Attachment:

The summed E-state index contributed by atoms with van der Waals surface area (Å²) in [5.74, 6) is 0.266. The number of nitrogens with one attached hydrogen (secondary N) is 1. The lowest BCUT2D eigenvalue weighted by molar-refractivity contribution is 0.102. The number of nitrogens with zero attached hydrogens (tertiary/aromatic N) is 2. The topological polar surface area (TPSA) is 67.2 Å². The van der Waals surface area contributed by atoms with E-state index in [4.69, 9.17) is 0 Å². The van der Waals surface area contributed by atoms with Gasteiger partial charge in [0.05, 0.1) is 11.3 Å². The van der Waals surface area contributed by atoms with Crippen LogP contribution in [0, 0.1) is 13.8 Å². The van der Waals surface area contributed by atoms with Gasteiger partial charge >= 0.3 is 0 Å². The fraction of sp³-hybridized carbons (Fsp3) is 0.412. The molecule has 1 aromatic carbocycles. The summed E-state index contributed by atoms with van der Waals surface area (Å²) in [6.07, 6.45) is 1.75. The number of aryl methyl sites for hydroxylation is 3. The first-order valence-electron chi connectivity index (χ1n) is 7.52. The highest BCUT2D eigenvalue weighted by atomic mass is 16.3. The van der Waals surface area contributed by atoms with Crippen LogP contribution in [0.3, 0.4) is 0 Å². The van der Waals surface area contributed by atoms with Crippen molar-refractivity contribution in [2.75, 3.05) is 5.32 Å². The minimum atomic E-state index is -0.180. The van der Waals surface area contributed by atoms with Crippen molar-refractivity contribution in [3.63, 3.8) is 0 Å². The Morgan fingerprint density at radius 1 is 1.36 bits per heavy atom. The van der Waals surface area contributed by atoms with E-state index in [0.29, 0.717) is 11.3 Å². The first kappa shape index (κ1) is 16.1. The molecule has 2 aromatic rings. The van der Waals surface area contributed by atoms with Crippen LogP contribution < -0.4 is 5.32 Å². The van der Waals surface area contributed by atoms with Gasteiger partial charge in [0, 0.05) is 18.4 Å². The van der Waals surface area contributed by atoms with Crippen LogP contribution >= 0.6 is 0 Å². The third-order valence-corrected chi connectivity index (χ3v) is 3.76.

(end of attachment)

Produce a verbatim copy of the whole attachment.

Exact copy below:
The summed E-state index contributed by atoms with van der Waals surface area (Å²) in [5.74, 6) is 0.266. The number of nitrogens with one attached hydrogen (secondary N) is 1. The lowest BCUT2D eigenvalue weighted by molar-refractivity contribution is 0.102. The number of nitrogens with zero attached hydrogens (tertiary/aromatic N) is 2. The topological polar surface area (TPSA) is 67.2 Å². The van der Waals surface area contributed by atoms with E-state index in [4.69, 9.17) is 0 Å². The van der Waals surface area contributed by atoms with Gasteiger partial charge in [0.05, 0.1) is 11.3 Å². The van der Waals surface area contributed by atoms with Crippen LogP contribution in [0, 0.1) is 13.8 Å². The van der Waals surface area contributed by atoms with Gasteiger partial charge >= 0.3 is 0 Å². The fraction of sp³-hybridized carbons (Fsp3) is 0.412. The molecule has 1 aromatic carbocycles. The summed E-state index contributed by atoms with van der Waals surface area (Å²) in [6.07, 6.45) is 1.75. The number of aryl methyl sites for hydroxylation is 3. The first-order valence-electron chi connectivity index (χ1n) is 7.52. The highest BCUT2D eigenvalue weighted by atomic mass is 16.3. The van der Waals surface area contributed by atoms with Crippen LogP contribution in [0.3, 0.4) is 0 Å². The van der Waals surface area contributed by atoms with Crippen molar-refractivity contribution in [2.75, 3.05) is 5.32 Å². The minimum atomic E-state index is -0.180. The van der Waals surface area contributed by atoms with Crippen molar-refractivity contribution in [3.63, 3.8) is 0 Å². The Morgan fingerprint density at radius 1 is 1.36 bits per heavy atom. The van der Waals surface area contributed by atoms with E-state index in [0.29, 0.717) is 11.3 Å². The first kappa shape index (κ1) is 16.1. The molecule has 2 aromatic rings. The van der Waals surface area contributed by atoms with Crippen LogP contribution < -0.4 is 5.32 Å². The van der Waals surface area contributed by atoms with Gasteiger partial charge in [0, 0.05) is 18.4 Å². The van der Waals surface area contributed by atoms with Crippen LogP contribution >= 0.6 is 0 Å². The third-order valence-corrected chi connectivity index (χ3v) is 3.76.